EL Support Lesson
Starting to Read
Students will be able to identify the beginning letter sound of a word.
Students will be able to identify and generate the beginning sound in a grade-level word using visual supports.
- Introduce the lesson by gathering the students together.
- Write the letter R on the board and say, "This is the letter R. Let's practice writing this letter in the air with our fingers. Start at the top and follow my finger."
- Point to the letter and say, "Let's look at some pictures of things that start with this letter. R says /r/ the same sound as (display: rat/rabbit). Can you think of some other things that also start with the same sound (/r/)?"
- Tell students to turn and talk to share their ideas with a partner.
- Ask pairs to share their words using the sentence frame: "____ starts with the /r/ sound."
- Record words on the board (draw basic pictures of each word for reference if able).
Building academic language
- Explain that today you will practice listening to the beginning sound in words.
- Display an alphabet chart or write the letter F on the board. Point to the letter F and say, "This is the letter F. It makes the sound /f/. Let's practice writing this letter in the air with our fingers. Start at the top and follow my finger."
- Point to the letter F again and say, "What are some words that also start with the /f/ sound? I'll start, 'Fan starts with /f/.'"
- Display the vocabulary cards one at a time and say each word aloud, emphasizing the beginning sound ("fan," "rain," "face," "rock"). Ask students to turn and talk to share which of the pictures start with the /f/ sound.
- Point to the pictures again and have students give a thumbs up when you point to the ones with the /f/ sound. Repeat to have students identify which words start with the /r/ sound.
- Tell students to turn and talk to a partner to share another word that starts with the /f/ sound using the sentence frame: "____ starts with the /f/ sound."
- As time allows, repeat this process using additional letters.
- Write the letters R and F on the board or chart paper.
- Review the letter sound for each letter and then tell the students to turn and talk to a partner to share words that start with the same sound (using their chosen letter).
- Invite the students to repeat after you, "The letter R makes the /r/ sound. The letter F makes the /f/ sound."
- Explain that now students will practice identifying words that begin with the R or F sound using the F is for.. or R is for.. worksheets.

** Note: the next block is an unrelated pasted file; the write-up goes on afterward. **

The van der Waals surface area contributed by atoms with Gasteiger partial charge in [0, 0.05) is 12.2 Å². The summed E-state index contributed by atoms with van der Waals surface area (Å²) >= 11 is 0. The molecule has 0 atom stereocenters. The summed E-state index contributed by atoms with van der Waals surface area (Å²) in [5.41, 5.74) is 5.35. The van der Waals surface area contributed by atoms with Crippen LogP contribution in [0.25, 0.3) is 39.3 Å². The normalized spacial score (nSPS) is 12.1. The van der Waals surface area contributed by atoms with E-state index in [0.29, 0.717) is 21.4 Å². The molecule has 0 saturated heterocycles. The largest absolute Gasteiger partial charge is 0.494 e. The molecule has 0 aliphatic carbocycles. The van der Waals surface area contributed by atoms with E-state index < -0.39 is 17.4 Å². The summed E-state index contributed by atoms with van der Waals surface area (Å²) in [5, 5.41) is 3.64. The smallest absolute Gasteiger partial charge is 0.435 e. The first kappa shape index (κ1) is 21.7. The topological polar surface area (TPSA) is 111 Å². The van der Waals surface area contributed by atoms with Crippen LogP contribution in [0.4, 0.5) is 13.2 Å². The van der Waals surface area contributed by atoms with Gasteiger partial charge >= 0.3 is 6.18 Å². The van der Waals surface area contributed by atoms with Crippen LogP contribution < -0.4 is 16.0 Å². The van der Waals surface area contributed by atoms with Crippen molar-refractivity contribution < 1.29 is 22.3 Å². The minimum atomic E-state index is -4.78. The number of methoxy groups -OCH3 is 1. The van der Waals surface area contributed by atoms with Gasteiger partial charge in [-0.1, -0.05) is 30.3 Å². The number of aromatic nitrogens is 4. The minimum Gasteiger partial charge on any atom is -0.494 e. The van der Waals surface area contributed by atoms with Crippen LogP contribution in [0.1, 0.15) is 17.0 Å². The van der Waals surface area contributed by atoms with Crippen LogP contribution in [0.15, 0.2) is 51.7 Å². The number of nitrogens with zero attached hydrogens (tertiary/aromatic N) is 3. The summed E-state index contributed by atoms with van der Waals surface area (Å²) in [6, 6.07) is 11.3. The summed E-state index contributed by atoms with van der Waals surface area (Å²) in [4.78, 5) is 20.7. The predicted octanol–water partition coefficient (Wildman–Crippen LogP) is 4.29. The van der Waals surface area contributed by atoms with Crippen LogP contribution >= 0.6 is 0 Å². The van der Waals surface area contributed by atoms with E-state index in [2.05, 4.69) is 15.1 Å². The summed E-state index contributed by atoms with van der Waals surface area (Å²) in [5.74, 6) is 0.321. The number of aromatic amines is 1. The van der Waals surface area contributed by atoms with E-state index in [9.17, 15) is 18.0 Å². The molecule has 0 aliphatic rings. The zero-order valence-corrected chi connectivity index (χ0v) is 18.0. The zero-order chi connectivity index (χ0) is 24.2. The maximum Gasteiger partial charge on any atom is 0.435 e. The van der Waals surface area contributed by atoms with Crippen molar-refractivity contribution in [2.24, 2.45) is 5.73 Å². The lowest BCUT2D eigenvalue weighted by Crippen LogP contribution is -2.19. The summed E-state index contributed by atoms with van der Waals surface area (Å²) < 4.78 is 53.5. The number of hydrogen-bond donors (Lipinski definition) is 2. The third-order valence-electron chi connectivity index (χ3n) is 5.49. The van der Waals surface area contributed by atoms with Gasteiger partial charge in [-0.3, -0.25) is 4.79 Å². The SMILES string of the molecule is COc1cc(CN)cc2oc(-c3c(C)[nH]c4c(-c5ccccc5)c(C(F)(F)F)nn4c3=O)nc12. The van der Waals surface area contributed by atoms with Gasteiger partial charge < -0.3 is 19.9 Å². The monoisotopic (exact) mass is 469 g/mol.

- Display the worksheets, review instructions (color in the pictures that match the target letter) and allow students to choose which worksheet to start with. Then send students off to work independently.
- Have students share with a partner or the whole group (depending on time) some of the things they identified on the worksheet. Provide the following sentence frame to support students: "This is a ____. It starts with the ____ sound."
- Invite the students to share how they chose which pictures to color in and/or if they had any other ideas of words that started with the same sound.
Additional EL adaptations
- Provide additional support by playing a matching game with the vocabulary cards and asking students to match each picture to its letter sound.
- Gather together a smaller group of students to practice finding the beginning sounds in additional words.
- Have students practice writing the target letters on unlined paper, and then drawing pictures that begin with the same letter sound.
- Ask students to practice labeling each of their pictures with the beginning letter.
Formative Assessment of Academic Language(5 minutes)
- As students share out, assess if they are able to accurately identify words that start with the same beginning sound.
- Collect student work samples to check students' ability to identify words that start with the same beginning letter sound.
Review and closing(2 minutes)
- Gather the class back together.
- Review the letter sounds /r/ and /f/ by pointing to the written letters, saying the sound aloud, and inviting the students to write each letter in the air with their fingers.